Filed under: editorial — Tags: , , — collegemathteaching @ 6:02 pm

I chuckled when I posted on social media: it has struck me that I had been lifting weights for 42 years (starting in the 8’th grade and being consistent). I was a bit surprised that, after 42 years of weight lifting, that I am so weak! (*)

So, I found at photo of the gym I used. During that period of my life, I just “knew” that I was going to be a professional football player. So I ran, lifted weights and….well…still got run over by those who were destined to play football at the division I level. I simply do not have an athlete’s body…but I really didn’t come to grips with that until I was a senior in high school.

That was a downer for me. The dream died. I still remember getting mail from the football program at the school I ended up attending…it was a form to order tickets. 😦

The point: though I was consistently considerably slower and weaker than those destined to play at the next level, I stayed in denial. If only I ran more sprints, lifted more weights, etc.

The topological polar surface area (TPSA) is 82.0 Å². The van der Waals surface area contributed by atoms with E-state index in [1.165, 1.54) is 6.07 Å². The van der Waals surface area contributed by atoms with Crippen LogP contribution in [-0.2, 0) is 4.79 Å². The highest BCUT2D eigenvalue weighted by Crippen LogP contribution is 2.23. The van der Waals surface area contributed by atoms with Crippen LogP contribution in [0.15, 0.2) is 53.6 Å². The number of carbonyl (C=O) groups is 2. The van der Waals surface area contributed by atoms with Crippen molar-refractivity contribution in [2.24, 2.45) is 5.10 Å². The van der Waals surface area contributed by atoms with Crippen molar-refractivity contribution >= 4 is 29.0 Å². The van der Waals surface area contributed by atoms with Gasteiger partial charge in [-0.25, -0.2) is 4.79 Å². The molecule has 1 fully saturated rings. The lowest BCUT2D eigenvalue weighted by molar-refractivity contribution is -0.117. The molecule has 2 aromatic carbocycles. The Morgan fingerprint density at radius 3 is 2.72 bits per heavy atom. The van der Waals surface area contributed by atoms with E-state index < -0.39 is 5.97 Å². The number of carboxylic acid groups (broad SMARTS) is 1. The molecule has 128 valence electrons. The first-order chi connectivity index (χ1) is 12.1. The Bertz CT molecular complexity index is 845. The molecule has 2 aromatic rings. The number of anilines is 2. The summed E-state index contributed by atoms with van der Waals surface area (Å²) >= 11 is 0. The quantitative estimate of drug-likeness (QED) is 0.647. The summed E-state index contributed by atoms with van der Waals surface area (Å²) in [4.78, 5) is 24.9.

What does that have to do with today?

I just gave back my first set of calculus exams. With every group comes a few students who…well, they are going to be an engineer (in some cases, their parents think so). But, try as they might, calculating: $\frac{d}{dx} sin(x^2 +1)$ is tough for them. $\int \frac{arctan(x)}{x^2 + 1} dx =$ is all but impossible for them. Yes, I am talking about the ones who attend classes, study and come to office hours.

It is like me with my 40 yard dash: I did sprints, I ran hills, but when I tried, the stopwatch still said 5.9. Yes, I was that slow; much slower than a typical college lineman.

The reality is that one’s dreams are often out of reach, and sometimes, students find that out in their first college level calculus class.

(*)disclaimer: I am 55 years old, weigh about 183 pounds and regularly do 5 sets of 10 pull ups, and 3 reps with 180 on the bench press; my lifetime best is 310 (when I weighed 230 lbs), which I can’t even take off of the racks now.

### Today’s student: communication and e-mail

Filed under: academia, editorial — Tags: — collegemathteaching @ 5:50 pm